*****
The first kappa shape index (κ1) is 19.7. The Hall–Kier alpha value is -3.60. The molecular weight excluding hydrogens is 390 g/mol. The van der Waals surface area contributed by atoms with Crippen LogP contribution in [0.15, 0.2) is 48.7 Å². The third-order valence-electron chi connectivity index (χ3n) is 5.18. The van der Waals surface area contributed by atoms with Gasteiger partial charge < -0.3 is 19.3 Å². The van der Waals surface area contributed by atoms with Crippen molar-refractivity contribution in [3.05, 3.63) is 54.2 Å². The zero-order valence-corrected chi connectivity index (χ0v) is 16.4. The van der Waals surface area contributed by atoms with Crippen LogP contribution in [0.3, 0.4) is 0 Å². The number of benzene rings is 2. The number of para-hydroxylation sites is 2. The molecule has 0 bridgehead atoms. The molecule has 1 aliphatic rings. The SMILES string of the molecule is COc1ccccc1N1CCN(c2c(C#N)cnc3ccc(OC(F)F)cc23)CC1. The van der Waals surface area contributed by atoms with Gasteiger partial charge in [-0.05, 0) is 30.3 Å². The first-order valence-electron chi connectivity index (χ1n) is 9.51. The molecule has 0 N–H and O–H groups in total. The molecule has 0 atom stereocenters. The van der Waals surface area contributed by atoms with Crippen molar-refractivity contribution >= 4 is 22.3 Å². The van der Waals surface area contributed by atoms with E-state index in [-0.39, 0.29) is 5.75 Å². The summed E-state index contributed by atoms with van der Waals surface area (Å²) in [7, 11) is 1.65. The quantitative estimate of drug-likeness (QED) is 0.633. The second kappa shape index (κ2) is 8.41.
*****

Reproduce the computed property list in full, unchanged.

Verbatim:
The first kappa shape index (κ1) is 19.7. The Hall–Kier alpha value is -3.60. The molecular weight excluding hydrogens is 390 g/mol. The van der Waals surface area contributed by atoms with Crippen LogP contribution in [0.15, 0.2) is 48.7 Å². The third-order valence-electron chi connectivity index (χ3n) is 5.18. The van der Waals surface area contributed by atoms with Gasteiger partial charge < -0.3 is 19.3 Å². The van der Waals surface area contributed by atoms with Crippen molar-refractivity contribution in [3.05, 3.63) is 54.2 Å². The zero-order valence-corrected chi connectivity index (χ0v) is 16.4. The van der Waals surface area contributed by atoms with Crippen LogP contribution in [0.3, 0.4) is 0 Å². The number of benzene rings is 2. The number of para-hydroxylation sites is 2. The molecule has 0 bridgehead atoms. The molecule has 1 aliphatic rings. The SMILES string of the molecule is COc1ccccc1N1CCN(c2c(C#N)cnc3ccc(OC(F)F)cc23)CC1. The van der Waals surface area contributed by atoms with Gasteiger partial charge in [-0.05, 0) is 30.3 Å². The first-order valence-electron chi connectivity index (χ1n) is 9.51. The molecule has 0 N–H and O–H groups in total. The molecule has 0 atom stereocenters. The van der Waals surface area contributed by atoms with Crippen molar-refractivity contribution >= 4 is 22.3 Å². The van der Waals surface area contributed by atoms with E-state index in [-0.39, 0.29) is 5.75 Å². The summed E-state index contributed by atoms with van der Waals surface area (Å²) in [7, 11) is 1.65. The quantitative estimate of drug-likeness (QED) is 0.633. The second kappa shape index (κ2) is 8.41.